Seyari’s swearing sounded as colorful as ever, while Taava used some metaphors that I was quite certain didn’t make any real sense. Wet behind the ears like a what?

***

We arrived at the coast that evening. Cresting a hill, the water glittered in the late afternoon sun; a thin ribbon stretched under a mottled sky. There was a moderately-sized fishing town hugging a half-moon shaped bay. A rocky quay stretched out into the water like a too-thin limb.

We approached and entered the town as a group. Whoever was looking for Taava—if they existed and if they would bother with a town like this—would know we were together. Unless we stayed so far apart as to be useless in a fight. All we had to hope for was that they didn’t suspect us of knowing Taava’s secret, or suspect my or Seyari’s nature.

Grayport was the town’s name. Eminently forgettable, perhaps unfair for such a charming place. Sure, it stank of fish with a hint of tar, but the people were nice. Some asked after my height, I gave the usual excuse, and they seemed satisfied. Good folk.

Taava laughed at my “ogre blood” excuse.

Seyari glared at Taava.

Salvador tried his best to stay impassive, but a smile had crept up on his features by the time we’d settled on a suitable inn for the night.

We chose one close to the waterfront, and I was, not so silently, thankful to be in a town large enough for there to be a choice. The inside, surprisingly, smelled of pine more than fish. Pleasant for most, but I’d had about enough of pine scent the last month.

The inn was busy, close to a major road, and should have a lot of witnesses nearby at night. In short, a place where it would be more difficult to ambush us, especially without causing a scene. Seyari seemed to think that meant any pursuers would wait for a better opportunity. Taava disagreed vehemently.

I, on the other hand, enjoyed a triple portion at dinner—embracing my recent love of fish. The taste, not so much the smell. I looked forward to being home, settling somewhere, and sleeping in a bed every night. Now if only I could figure out how to grow durians in Linthel.

After eating, we retreated to our room. We’d gotten only one both to save on money (Taava was about broke, and the rest of us were running low) and to keep close. We’d take turns on watch once night fell, and I would be denied my chance to cuddle Seyari.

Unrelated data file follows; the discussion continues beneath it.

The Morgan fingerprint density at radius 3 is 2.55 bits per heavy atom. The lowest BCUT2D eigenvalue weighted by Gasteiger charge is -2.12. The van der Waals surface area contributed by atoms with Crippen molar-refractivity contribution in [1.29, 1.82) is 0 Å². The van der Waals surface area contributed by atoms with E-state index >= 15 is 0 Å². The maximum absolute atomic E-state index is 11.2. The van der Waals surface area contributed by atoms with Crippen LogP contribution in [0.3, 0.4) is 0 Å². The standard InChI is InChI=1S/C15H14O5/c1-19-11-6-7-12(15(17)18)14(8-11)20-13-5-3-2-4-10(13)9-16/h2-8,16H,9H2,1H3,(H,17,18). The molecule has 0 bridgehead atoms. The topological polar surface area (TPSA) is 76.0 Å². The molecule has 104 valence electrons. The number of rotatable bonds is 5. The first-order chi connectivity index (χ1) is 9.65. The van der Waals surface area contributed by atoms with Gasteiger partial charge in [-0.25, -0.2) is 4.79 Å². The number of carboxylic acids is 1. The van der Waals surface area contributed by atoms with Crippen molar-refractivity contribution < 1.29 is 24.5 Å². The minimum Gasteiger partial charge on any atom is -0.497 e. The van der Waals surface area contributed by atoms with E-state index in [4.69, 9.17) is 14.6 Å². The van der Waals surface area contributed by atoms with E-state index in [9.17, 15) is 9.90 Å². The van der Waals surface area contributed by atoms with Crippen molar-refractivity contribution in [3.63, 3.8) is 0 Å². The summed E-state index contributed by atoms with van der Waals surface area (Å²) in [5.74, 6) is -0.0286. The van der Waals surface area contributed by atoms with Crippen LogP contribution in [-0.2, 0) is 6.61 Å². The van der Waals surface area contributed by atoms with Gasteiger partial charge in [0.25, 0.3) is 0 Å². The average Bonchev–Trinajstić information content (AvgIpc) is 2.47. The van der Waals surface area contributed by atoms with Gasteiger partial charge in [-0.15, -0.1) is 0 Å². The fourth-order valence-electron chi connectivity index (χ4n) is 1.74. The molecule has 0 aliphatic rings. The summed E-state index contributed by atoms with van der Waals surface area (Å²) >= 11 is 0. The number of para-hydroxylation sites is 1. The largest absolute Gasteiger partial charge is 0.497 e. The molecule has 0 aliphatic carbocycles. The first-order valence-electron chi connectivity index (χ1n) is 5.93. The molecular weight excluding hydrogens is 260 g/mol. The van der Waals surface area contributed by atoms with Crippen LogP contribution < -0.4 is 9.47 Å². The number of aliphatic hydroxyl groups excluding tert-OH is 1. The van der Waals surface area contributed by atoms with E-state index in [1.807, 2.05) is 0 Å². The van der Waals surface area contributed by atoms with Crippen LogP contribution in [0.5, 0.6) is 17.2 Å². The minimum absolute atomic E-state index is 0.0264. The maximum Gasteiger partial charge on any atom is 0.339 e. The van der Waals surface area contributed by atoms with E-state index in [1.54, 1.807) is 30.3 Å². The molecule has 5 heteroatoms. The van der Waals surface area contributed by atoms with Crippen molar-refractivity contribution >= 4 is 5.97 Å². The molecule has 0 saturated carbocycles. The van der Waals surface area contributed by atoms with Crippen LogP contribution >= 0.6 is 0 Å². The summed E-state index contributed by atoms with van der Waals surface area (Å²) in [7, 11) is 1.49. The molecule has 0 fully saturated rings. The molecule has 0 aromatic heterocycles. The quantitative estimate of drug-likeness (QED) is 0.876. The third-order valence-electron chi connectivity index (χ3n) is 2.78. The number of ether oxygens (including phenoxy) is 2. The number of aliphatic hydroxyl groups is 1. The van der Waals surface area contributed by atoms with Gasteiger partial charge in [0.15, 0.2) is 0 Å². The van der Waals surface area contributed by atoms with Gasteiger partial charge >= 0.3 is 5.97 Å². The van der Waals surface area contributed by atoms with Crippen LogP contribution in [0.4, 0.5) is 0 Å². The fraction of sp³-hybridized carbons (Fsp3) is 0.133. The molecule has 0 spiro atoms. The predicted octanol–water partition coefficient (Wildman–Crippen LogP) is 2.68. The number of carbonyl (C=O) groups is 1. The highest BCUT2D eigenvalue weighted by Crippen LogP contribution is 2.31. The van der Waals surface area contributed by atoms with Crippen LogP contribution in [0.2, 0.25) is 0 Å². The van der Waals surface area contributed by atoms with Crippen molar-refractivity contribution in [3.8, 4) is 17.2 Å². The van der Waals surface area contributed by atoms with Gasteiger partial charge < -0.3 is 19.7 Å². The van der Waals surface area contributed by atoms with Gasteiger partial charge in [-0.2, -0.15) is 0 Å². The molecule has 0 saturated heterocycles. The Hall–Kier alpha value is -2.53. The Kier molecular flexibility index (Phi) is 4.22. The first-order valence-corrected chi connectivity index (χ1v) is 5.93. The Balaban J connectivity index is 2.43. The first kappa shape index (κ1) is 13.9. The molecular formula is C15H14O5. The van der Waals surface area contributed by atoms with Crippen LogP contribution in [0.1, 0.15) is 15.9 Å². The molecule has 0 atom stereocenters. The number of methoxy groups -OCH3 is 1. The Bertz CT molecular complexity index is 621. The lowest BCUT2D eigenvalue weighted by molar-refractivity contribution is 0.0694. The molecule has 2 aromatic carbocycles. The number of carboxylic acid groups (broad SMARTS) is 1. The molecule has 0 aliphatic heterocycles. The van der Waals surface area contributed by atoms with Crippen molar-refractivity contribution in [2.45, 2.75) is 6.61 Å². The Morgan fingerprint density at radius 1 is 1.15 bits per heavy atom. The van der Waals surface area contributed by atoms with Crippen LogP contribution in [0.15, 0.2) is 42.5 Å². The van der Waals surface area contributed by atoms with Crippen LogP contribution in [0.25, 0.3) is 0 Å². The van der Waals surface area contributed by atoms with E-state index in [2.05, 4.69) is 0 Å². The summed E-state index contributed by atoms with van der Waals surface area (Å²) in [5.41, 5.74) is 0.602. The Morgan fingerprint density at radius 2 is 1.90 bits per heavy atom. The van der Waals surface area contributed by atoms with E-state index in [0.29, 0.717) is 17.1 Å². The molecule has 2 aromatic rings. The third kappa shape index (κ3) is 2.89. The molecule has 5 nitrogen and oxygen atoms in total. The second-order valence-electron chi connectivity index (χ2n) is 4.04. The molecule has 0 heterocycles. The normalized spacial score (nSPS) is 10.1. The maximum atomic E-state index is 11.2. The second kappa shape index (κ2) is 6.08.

Stupid potential assassins ruining my skinship time.

For now, however, we acted the part of a group of broke friends holed up in an inn room. Salvador had a set of dice and Taava had cards. Soon, we’d settled on a betting card game that also managed to use dice. I’d learned to cheat a bit from Aarsh before his death, and some more from Nelys after, but I’d never managed to get proficient at it. And, Aretan’s mercenaries had been far more interested in winning than teaching me.

This meant I had to play honestly. I suspected Salvador was playing honestly as well, but he was savvier with his bets. Seyari and Taava were locked in a contest of who could cheat the hardest. I’d swear the kazzel was flaunting her rule breaking.

“Hey Taava,” I asked while the former assassin was dealing for the next round. She hummed in acknowledgement and my sharp eyes caught a shifting of the cards as she altered Salvador’s hand. “I’m not familiar with Raavia—do you mind telling me about it?”

“Oh, sure.” Taava finished dealing and snuck the extra card in her hand faster than a normal eye could catch. “It’s west of Cavenze. There’s a buncha pretty empty plains before ya get there, though. Us kazzel are from there, but we—some of us—migrate over, usually by boat.”